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Lets say someone has a gun to your head and says shot that person or I kill you. Do you shot or die? What I think your saying is that the moral thing to do is what you will be content with. If you can't live knowing you killed someone then you choose to die. If you don't want to die and can live with it, you shot.

I'd agree with that characterization. You should still do whatever promotes your values the best, even in a situation with force like this.

What I am saying is that the person who is under the threat of death, also may not be able to think rationally. He may shot, and then not be able to live with it.

But this is true of people at any time. People mistakenly judge how much something will affect them all the time, not just under fear of death. When you have to make a decision there and then, you still have to go with your best judgment, even though it's fallible.

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Morality ends where a gun begins.

Before any gun is put on your head, all your actions, big or small, have a moral significance, because they are initiated by you to further or destroy your life.

Once the gun is against your head, the specific action you are forced to do does not have a moral content.

Of course, in all other actions not directly involving coercion you will still behave as a moral agent.

For example, let's say that the government forces you to pay taxes, but provides you with a wide variety of options to pay them. In this case paying taxes would be out od the scope of morality, but the way you choose to pay them would be your free choice and will have a moral content.

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But this is true of people at any time. People mistakenly judge how much something will affect them all the time, not just under fear of death. When you have to make a decision there and then, you still have to go with your best judgment, even though it's fallible.

I agree with that. But in all those other situations, even if the person makes an error, we are still able to judge his action moral or immoral. For example a person thinks that drinking alcohol makes him happy and gives him more confidence, so he goes on to abuse alcohol. He made an error of what is good for him, and we can still judge his reality evasive actions as immoral.

While in the gun example, you are telling me that even if the person makes an error of what is good for him, he is till acting morally? So as long as he does what he thinks will leave him happier, any choice he makes is moral? Morality is not whatever you think is good for you, that is why I think morality is impossible in this situation.

It is impossible for this person in this situation to do a good thing, to pursue a positive value, he is being force to choose between doing two bad things. I like to say that this type of situation is outside of morality. I guess you can also say that any action he does is a moral one, but I think that might be making the concept of morality more confusing.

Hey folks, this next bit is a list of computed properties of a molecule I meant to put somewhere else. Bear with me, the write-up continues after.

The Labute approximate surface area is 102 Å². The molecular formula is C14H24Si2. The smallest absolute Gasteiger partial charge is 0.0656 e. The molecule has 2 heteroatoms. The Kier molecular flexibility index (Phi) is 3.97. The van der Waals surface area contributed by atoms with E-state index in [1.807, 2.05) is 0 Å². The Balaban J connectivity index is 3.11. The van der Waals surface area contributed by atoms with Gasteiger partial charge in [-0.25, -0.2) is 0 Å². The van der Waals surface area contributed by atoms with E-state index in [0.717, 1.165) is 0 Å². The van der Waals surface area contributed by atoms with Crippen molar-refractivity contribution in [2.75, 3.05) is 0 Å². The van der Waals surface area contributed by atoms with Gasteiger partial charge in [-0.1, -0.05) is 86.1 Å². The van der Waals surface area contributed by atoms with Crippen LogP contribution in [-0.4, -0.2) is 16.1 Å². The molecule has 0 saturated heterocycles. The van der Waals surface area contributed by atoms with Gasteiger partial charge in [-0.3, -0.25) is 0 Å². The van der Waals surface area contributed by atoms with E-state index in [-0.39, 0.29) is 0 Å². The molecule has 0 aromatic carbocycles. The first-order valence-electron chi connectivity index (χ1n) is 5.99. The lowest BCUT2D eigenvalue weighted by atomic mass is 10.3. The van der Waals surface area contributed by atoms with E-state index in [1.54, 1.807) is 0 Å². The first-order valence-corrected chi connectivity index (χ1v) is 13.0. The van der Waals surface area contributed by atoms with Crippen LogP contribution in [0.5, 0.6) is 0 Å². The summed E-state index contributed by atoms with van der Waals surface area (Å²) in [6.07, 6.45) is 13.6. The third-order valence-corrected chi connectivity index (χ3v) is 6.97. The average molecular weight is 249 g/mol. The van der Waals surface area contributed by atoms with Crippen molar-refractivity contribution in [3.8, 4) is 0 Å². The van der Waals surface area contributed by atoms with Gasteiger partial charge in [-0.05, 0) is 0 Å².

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But, on second thoughts, if morality ends when a gun begins, why is it preferable to pay taxes instead of going to jail?

How would you judge a bunch of Objectivists who campaigns for Objectivism by choosing not to pay taxes and face prison? Would they be heroes or fools?

Would that be self- sacrificial, morally neutral or brave?

Last month, a 70-year old farmer in Tamaulipas, Mexico, Alejo Garza, fighted back a bunch of drug cartel gunmen.

They had demanded him to give up his ranch, his property for which he had worked so hard all his life. The gunmen gave him 24 hours to leave the farm (drug cartels in Mexico use this tactic to get hold of isolated farms and make them training camps for new gunmen or drug factories). They promised that if he did what they said, his life would be spared.

Mr Garza asked his workers not to show up the next day. He knew that calling the police would be a mistake: he lived in an isolated place, far from cities, the police were fighting at the big cities and anyway many of policemen were in cahoots with drug dealers. Mr Garza was a skillfull hunter, so he prepared all his rifles and placed them at all windows. He patiently awaited the enemies... Alone. After the 24 hours had passed, the criminals appeared. They came in big numbers, heavily armed and used even granades. Our old farmer died fighting, and killed four gunmen and caused inhuries to many more. Alejo Garza has held as a hero in all newspapers. Even songs have been composed to remember his deed.

Were all actions taken by Mr Garza devoid of a moral content?

Do you think that it is possible to judge him as a fool or as a hero? Or was his deed morally neutral?

To me, he judged that losing his property at this age would mean he would no longer live qua man. But he knew he could not win fighting alone. He knew he was lost, qua man, both leaving quietly his property in the hands of the criminals and fighting alone against them. At this point you could say that he had no choice and his decision was out of the scope of ethics. Nevertheless, by choosing to fight back, he was making a strong moral point. Mr Garza was saying : I am in charge of my life. If I am not to live as a free man, I choose not to live at all.

Give me freedom, or give me death.

Edited by Hotu Matua
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But, on second thoughts, if morality ends when a gun begins, why is it preferable to pay taxes instead of going to jail?

How would you judge a bunch of Objectivists who campaigns for Objectivism by choosing not to pay taxes and face prison? Would they be heroes or fools?

Would that be self- sacrificial, morally neutral or brave?

Last month, a 70-year old farmer in Tamaulipas, Mexico, Alejo Garza, fighted back a bunch of drug cartel gunmen.